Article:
The physical strengths of the stimuli at which the subjects' answer to the question “Does it hurt?” changed from “No” to “Yes” were the pain threshold to the respective stimuli and were analyzed for the effect sizes of the genetic and non-genetic factors. The portion of the total variance in a pain threshold explained by a particular factor was calculated for every factor j (genetic variants including SNPs and in-silico obtained haplotypes [14], gender or sensitization by capsaicin or menthol application) as , where SS denotes the sum of squared deviations from the mean of the respective pain scores j, and the error SS describes the SS being not due to the genetic or gender factor. As sensitization involved repeated measurements, the variance explained was assessed using a resampling procedure without replacement that provided 1000 new data sets containing either the non-sensitized or sensitized thresholds from a single person, which allowed using sensitization as an inter-individual factor as gender or genetics.

In meta-analysis often performed to draw standardized information about effect sizes from heterogeneous data sets, the effect sizes are being quantified by calculating Cohen's d [15] as a widely used standardized effect size measure appropriate to use in the context of a t-test on means. Specifically, genotype effects can be assessed by means of t-tests, i.e., in the dominant hereditary model by comparing carriers with non-carriers of a variant, and in the recessive hereditary model by comparing homozygous carriers of a variant with pooled heterozygous and non-carriers. Standardized group differences in parameter means were calculated as , where m0,j, m1,j and s0,j, s1,j denote the means and standard deviations of the pain scores in the carriers or non-carriers of the compared property j. The result is a unit-free number of which, an absolute value of d = 0.2 is regarded as a small effect, 0.5 as a medium and >0.8 as a large effect [15].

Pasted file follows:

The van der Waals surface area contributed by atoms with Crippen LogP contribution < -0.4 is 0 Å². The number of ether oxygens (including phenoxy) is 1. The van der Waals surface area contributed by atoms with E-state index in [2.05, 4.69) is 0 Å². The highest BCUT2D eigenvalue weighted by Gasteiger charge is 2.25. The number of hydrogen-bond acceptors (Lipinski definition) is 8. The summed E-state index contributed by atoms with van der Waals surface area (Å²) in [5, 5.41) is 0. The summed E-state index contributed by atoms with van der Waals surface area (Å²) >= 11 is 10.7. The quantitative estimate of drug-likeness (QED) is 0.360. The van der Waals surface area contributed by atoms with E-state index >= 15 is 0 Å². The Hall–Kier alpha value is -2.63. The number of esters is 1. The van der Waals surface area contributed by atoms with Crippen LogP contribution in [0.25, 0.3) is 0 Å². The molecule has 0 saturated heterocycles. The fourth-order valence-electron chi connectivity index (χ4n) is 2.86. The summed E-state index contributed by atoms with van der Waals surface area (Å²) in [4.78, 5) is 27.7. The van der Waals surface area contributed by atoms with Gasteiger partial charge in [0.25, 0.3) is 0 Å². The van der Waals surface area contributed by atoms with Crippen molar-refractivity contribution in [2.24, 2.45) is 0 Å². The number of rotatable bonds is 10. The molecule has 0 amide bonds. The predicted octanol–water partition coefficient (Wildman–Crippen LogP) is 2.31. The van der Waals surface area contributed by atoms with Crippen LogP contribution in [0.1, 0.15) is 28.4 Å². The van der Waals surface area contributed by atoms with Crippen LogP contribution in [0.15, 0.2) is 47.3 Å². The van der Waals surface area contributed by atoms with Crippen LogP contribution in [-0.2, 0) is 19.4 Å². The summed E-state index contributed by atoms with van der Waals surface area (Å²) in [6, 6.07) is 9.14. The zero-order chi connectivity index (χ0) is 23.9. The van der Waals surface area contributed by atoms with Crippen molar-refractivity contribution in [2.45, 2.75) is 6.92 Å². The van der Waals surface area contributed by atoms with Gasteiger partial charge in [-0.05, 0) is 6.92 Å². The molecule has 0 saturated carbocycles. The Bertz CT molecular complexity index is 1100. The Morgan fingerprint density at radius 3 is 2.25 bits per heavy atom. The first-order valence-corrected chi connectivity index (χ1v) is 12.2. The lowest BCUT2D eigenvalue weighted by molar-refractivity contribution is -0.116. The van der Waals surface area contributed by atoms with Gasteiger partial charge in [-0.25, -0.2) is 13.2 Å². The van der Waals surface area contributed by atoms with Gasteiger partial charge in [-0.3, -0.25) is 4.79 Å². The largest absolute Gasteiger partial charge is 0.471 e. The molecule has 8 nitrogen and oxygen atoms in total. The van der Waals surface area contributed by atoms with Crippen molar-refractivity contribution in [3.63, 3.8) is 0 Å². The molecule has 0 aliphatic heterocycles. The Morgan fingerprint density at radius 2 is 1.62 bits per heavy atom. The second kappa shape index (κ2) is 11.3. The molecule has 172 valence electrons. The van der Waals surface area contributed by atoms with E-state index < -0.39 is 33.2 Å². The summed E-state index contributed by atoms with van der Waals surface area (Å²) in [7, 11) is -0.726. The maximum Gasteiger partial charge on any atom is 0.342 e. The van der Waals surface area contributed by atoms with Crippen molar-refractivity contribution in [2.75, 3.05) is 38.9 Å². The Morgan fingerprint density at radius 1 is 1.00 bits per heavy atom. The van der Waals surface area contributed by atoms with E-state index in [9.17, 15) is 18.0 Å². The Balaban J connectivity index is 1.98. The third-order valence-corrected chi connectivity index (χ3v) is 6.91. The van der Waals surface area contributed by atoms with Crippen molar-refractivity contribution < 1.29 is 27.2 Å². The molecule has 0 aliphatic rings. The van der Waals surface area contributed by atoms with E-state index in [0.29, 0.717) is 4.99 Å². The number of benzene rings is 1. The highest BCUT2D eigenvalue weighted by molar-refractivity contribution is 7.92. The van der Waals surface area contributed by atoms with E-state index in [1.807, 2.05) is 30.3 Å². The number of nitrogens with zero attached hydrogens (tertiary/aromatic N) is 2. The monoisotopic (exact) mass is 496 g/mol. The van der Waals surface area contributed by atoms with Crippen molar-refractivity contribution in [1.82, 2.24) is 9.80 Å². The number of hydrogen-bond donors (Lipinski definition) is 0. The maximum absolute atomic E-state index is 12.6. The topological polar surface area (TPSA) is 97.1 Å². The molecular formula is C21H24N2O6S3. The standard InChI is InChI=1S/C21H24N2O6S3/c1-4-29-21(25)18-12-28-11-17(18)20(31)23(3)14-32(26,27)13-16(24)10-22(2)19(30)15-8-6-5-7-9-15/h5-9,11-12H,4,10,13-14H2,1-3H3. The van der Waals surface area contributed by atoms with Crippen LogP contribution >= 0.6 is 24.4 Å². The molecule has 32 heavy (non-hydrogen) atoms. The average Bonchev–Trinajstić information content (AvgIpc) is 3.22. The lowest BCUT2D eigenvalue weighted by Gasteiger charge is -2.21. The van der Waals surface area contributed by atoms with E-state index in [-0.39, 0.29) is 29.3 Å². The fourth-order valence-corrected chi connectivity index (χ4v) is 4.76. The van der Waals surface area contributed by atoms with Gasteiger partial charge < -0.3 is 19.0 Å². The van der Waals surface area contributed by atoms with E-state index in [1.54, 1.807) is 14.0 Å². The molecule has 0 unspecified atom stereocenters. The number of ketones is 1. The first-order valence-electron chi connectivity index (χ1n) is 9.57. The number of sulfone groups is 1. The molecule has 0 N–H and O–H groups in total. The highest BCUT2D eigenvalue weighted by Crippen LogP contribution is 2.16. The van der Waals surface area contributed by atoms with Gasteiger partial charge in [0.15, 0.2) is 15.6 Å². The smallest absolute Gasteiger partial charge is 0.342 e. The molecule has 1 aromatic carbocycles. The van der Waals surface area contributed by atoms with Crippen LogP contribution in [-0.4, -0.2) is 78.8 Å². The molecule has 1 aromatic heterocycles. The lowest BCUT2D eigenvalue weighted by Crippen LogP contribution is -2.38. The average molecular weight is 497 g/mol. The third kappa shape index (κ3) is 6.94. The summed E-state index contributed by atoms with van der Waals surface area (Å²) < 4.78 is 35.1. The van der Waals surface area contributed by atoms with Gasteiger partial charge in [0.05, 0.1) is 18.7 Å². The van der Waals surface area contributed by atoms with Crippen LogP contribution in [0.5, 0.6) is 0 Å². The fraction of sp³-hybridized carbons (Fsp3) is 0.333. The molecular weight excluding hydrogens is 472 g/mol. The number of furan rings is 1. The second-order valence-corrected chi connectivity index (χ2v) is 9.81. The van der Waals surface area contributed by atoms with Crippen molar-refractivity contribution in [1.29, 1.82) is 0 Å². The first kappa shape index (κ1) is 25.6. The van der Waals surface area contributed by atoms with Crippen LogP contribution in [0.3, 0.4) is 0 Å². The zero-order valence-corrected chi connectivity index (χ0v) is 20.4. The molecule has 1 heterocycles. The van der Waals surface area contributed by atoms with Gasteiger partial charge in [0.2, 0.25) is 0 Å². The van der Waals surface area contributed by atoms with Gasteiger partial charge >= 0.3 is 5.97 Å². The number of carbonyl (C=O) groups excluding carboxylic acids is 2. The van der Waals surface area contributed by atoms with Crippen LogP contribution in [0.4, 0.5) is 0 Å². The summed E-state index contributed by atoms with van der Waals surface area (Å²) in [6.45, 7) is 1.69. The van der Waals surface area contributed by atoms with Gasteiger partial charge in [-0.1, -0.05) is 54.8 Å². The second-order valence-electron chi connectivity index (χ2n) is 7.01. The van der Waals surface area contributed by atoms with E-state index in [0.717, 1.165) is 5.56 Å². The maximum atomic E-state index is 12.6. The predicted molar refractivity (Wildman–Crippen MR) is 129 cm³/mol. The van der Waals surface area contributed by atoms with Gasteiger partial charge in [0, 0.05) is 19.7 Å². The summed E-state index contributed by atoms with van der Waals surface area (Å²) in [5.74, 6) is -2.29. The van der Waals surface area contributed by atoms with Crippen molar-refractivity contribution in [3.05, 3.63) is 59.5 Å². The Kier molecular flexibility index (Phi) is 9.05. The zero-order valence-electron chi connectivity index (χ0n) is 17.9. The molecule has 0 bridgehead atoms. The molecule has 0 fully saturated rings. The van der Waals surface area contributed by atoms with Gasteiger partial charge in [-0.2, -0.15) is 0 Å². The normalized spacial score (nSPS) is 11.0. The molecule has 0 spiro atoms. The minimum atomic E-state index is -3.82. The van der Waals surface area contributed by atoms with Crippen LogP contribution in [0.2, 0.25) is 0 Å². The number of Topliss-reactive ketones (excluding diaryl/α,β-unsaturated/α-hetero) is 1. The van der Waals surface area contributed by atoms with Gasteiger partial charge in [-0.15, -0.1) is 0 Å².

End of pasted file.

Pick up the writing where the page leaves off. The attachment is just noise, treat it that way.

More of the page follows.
Results

The original physical stimulus strengths at which the stimuli became painful are shown in Figure 1 (left panels). The different genotypes explained 0–5.9% (Table 1 and >Table 2) of the variance in these pain thresholds to the different stimuli. For example, the GCH1 haplotype explained 4% of the interindividual variance in pressure pain thresholds while the δ-opioid receptor variant rs1042114 explained 2.5% of the variance across subjects in von Frey hair thresholds. According to Cohen's d (Table 3 and Table 4), the genotype effect sizes had to be considered as mostly small (range 0–1.78). A gene dose effect resulted in somewhat larger effect sizes in homozygous carriers. However, only the TRPA1 rs13255063T/rs11988795G haplotype explained >5% of the variance, namely of that in electrical pain threshold. Homozygous carriers had a higher pain threshold to electrical stimuli (3.8±2 mA versus 2.5±1.2 mA, p = 0.006).

thumbnail
Figure 1. Observed thresholds to different pain stimuli and sizes of modulatory effects.